The methodology of validation considered the analysis of intermediate files as a product of each single model operation. Such an approach was useful to better understand how the model relates the input to the output at each step, increasing the feedback with the final results, and simplified the judgment. Each process was then discussed by the group with technical brainstorming increasing the confidence until a final validation was reached, agreed, and approved.
According to the InVEST users guide [28], the selected inputs for nutrient retention are (see Table A1):
LULC. A GIS raster dataset, with an integer LULC code for each cell.
The analysis has been carried using the Regional Land Cover raster dataset of 2010 (Land Cover Piemonte (LCP)) with a scale of representation of 1:10,000. This dataset is of high utility and precision. Its contents directly fit with the land use classes of the Corine Land Cover Pan-European datasets. Thus, its utilization guarantees a cross-checking analysis of input data between different scales of representation. The LCP has been used as LULC input data for calculation using the selection of the squared territorial borders.
DEM. A GIS raster dataset, with an elevation value for each cell. The DEM should extend beyond the watersheds of interest.
Root restricting layer depth. A GIS raster dataset with an average root restricting layer depth value for each cell.
Precipitation. A GIS raster dataset with the average annual precipitation for each cell.
Plant-available water content. A GIS raster dataset with a plant-available water content value for each cell.
Average annual potential evapotranspiration. A GIS raster dataset, with an annual average evapotranspiration value for each cell.
Watersheds. A shapefile of the watershed polygons.
Biophysical Table. A .csv table of LULC classes containing data on the water quality coefficients used.
Inputs 3 (root restricting layer depth), 4 (precipitation), and 5 (plant-available water content) are dependent to the land capability classification map of Piedmont (Figure 2) which covers the entire catchment area and defines the soil characteristics. The nutrient retention model assumes that nutrients moves towards streams, that the soil is saturated by water (rainfall), and run-off is then generated.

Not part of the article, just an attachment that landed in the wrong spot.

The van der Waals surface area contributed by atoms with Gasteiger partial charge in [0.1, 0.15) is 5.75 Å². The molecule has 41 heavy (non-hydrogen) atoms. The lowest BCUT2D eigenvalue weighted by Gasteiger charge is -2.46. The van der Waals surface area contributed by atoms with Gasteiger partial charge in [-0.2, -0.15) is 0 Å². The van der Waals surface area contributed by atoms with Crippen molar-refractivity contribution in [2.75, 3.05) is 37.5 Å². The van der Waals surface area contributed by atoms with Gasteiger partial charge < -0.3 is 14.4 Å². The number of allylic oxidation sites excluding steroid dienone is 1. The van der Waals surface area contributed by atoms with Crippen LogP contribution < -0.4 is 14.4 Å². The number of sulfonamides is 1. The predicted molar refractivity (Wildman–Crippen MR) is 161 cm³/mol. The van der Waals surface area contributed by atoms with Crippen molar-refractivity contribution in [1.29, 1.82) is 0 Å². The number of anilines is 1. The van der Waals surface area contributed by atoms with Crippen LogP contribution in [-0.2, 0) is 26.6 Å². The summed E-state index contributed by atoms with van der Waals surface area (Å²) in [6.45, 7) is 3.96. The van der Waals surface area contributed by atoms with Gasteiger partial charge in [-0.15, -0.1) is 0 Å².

The distribution of land capability classes is quite heterogeneous in the mapping area. Classes range from 1 (soil suitable for agricultural purposes) to 4 (soil with several limitations to agricultural uses). The soil depth and its composition (the mixture of sand, silt and clay) was a proxy to set the plant-available water content using SPAW software (freely downloadable from the United States Department of Agriculture website) which was needed to set the values of input 6 (Table 2).

3. Results

3.1. Spatial Distribution of Flows and Infiltrations

The model output tracks the path load of a diffuse contaminant (nitrogen, by default), which reaches the stream level from the loading coefficient associated with land use. Accordingly, a sum of per-pixel values in a watershed basin gives, as output, the total amount of pollutants that flow into water streams, affecting the overall water quality. Nitrogen is assumed by the model as the nutrient due to agricultural practices which normally largely affect the water quality at the catchment level. Loading values are concentrated on class 2 (agricultural areas, see Table A1), while retention parameters are distributed in class 3 (natural and semi-natural areas).
The more planned land use changes increase the values of filtering instead of loading and the greater their interaction among the catchment area, the more the absolute nutrient retention value decreases, as a consequence of a better land use composition in the scenario representation.
Interpretation of results comes from an analysis of the “n_export.tif” pixel distribution which represents the biophysical output of the model. The reliability of output, especially for comparative studies between alternative land uses, depends on the interaction between the input data. Even if the DEM sensitivity remains obscure most of the InVEST users, the model generates intermediate folders where each process is placed:
  • The model elaborates a water yield calculation based on an evapotranspiration model. This procedure allows the calculation of an intermediate per-pixel representation where the fraction of the rainfall water that is not stored in the soil and removed by evapotranspiration processes moves to another pixel;